Posted by: tonkatsudelights | April 22, 2007

The Elegant Shiro

  Hot Sake for the night  Shiro 

On the contrary to what a lot of people say, I do not find Singapore a boring place. To me, it has a lot of hidden gems and pleasant surprises…

Some time ago when I was driving into the Hillcrest Park area, I came across a stretch of restaurants and cafes tucked inside in the Greenwood Avenue. I felt as if I have driven into a small village. And ever since, I have been coming over and over to the Greenwood Avenue to explore the culinary delights it keeps inside.

One of the restaurant I have been itching to try is Shiro. A small but elegant Japanese eatery, with only 25 seats and one private room. Brought to us by the very same people who gave us Balaclava and Wala Wala, it is by reservations only. Although I heard that if you don’t have the reservations and they happened to have some empty tables inside you can just call and reserve from outside the restaurant and they will accommodate you.

Shiro —which means ‘white’ in Japanese language, as pointed out by my faithful companion for the night, Ms. SL— is decorated in two-tone colors, dark brown (almost black) and white. It’s simple, clean cut, and elegant. I was feeling blissful the moment I stepped inside the restaurant…

So happy at the anticipation of the good food I was gonna eat…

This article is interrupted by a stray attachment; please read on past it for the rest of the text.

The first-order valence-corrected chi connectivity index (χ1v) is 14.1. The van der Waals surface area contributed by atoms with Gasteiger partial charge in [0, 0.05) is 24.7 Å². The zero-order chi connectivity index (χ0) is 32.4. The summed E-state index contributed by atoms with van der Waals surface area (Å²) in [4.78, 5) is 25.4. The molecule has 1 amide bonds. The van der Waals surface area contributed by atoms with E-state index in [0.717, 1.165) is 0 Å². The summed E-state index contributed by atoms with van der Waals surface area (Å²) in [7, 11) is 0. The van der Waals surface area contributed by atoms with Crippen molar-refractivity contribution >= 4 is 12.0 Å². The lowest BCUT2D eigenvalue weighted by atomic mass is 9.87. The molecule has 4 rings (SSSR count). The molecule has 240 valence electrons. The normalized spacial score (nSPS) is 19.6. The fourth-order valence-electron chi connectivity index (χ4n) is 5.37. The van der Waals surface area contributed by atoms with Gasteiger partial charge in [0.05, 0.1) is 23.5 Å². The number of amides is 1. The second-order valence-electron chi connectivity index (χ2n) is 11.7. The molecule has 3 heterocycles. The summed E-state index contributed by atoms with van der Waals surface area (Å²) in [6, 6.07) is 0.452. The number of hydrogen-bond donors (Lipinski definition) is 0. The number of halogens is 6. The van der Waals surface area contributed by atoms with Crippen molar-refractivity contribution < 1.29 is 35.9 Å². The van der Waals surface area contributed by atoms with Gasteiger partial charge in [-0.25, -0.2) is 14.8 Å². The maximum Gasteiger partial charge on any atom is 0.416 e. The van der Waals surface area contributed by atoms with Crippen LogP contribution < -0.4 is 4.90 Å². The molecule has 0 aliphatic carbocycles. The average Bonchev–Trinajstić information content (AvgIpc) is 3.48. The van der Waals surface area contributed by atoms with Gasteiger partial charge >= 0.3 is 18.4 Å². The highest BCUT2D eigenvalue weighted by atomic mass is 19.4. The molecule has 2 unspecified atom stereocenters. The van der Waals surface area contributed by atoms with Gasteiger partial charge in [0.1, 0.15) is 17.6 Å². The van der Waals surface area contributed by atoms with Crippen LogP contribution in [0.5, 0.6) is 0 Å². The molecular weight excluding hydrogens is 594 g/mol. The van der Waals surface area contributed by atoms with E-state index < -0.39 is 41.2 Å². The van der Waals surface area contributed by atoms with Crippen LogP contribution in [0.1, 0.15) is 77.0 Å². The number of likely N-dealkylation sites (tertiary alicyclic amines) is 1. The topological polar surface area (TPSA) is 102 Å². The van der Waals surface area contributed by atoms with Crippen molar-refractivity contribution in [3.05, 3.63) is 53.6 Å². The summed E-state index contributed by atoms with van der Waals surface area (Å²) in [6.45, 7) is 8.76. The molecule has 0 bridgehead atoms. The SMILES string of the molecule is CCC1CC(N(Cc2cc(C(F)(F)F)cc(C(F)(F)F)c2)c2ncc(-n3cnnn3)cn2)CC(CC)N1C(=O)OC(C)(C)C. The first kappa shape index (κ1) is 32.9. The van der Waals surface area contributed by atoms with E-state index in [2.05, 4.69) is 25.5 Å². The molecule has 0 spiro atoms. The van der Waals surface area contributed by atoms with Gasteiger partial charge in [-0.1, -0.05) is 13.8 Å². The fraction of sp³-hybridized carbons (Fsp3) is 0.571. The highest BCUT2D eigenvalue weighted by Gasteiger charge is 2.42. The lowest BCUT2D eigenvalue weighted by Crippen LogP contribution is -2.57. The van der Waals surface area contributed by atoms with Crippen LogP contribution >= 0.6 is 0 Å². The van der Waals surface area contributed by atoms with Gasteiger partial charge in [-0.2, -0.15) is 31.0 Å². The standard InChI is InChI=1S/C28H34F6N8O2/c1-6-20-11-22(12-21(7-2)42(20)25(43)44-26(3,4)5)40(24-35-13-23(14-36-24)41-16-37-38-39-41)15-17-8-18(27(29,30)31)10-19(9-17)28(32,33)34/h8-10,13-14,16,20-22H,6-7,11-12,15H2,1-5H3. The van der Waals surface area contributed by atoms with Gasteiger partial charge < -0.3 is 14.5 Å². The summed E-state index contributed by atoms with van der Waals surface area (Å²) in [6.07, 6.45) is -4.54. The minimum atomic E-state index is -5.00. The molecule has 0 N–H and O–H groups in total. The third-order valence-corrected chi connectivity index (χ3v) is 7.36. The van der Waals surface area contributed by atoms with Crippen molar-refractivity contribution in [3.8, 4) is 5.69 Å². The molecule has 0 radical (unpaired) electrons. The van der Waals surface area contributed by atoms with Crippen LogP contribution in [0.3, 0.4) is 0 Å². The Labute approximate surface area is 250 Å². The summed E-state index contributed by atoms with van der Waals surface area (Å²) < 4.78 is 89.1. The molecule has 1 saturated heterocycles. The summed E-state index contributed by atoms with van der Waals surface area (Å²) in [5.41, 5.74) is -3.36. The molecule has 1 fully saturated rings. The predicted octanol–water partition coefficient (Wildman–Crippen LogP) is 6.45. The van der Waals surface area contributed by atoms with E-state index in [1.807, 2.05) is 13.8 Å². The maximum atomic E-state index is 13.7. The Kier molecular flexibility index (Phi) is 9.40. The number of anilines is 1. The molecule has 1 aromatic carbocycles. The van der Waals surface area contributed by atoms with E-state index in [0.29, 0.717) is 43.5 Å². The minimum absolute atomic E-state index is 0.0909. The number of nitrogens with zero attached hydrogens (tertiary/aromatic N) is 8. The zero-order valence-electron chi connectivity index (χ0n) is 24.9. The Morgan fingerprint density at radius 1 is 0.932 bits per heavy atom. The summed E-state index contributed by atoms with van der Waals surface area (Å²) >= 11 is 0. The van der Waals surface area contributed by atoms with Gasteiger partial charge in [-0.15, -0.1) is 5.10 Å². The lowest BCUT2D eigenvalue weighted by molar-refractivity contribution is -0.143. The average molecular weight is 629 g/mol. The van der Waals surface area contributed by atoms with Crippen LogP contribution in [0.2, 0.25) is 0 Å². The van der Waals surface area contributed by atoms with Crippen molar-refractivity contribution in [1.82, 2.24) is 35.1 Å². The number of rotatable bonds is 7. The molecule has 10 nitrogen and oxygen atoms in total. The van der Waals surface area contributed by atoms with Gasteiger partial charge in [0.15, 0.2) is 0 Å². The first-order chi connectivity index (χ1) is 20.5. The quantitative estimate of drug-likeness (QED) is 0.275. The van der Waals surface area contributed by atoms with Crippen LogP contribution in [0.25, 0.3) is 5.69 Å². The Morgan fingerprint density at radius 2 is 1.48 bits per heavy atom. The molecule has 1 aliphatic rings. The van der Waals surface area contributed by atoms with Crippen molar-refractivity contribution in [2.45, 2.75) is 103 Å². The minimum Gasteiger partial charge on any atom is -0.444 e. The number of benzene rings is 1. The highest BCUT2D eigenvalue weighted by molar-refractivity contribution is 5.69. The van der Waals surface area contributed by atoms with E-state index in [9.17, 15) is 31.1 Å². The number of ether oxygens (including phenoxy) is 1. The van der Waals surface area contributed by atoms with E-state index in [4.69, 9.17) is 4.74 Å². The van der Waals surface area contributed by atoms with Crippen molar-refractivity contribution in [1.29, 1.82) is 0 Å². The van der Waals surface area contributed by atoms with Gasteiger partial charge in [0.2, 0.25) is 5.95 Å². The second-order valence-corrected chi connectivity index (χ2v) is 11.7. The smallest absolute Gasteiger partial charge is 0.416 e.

The service was impeccable since the very beginning. The waitresses did not rush us when we were still ordering the food, knowing that it might take longer time. And when the food is served, they actually explained the food that you’re gonna eat, one by one. This is so a Japanese practice, though I hardly find them in the other Japanese restaurants in Singapore.

Ms. SL could not help commenting on the service level and the considerations that the staff gave. How her ocha was consistently replaced with the hot ones even before she finished drinking the whole glass. How the hot ocha was never poured in full glass to allow people to hold the glass comfortably. And many others. Ms. SL — for your attention to detail and perfection, I think you are very much a Japanese.

As this is the first time I came to Shiro, I decided to order the full Wafu Course. This is the course with wagyu beef as the main dish, btw.

And the loooooong list of food follows… I simply didn’t think that it will be that many…

First, came the crabmeat tofu with wasabi in sweet vinegar. Excellent taste. Immediately from the first item on the menu I know that this is going to be a great dinner!

Assorted Sashimi  Crabmeat Tofu with Wasabi in Sweet Vinegar

Then came the assorted Japanese appetizers —firefly squid, oyster, diced bamboshoots, japanese snail, and mixed veggie. Again, no other comment but the ooohs and aaahs because it is simply so good. The only complaint, as Ms. SL correctly pointed out, is the fact that they’re giving out only one piece of everything…

The next item on the list is the assorted sashimi. And I couldn’t seem to stop falling in love with the food in Shiro. The sashimi is fresh and still has the right ‘crisps’ that I would expect from something fresh. Though I wish that they have the raw shrimp sashimi that is similar to what I had in Japan —the one that is still grey in color and is still moving when I eat it— I know that it would be quite impossible to do so here in Singapore. I think we have to be as near to the source as possible. Otherwise it won’t be that nice. Still, the sashimi is excellent!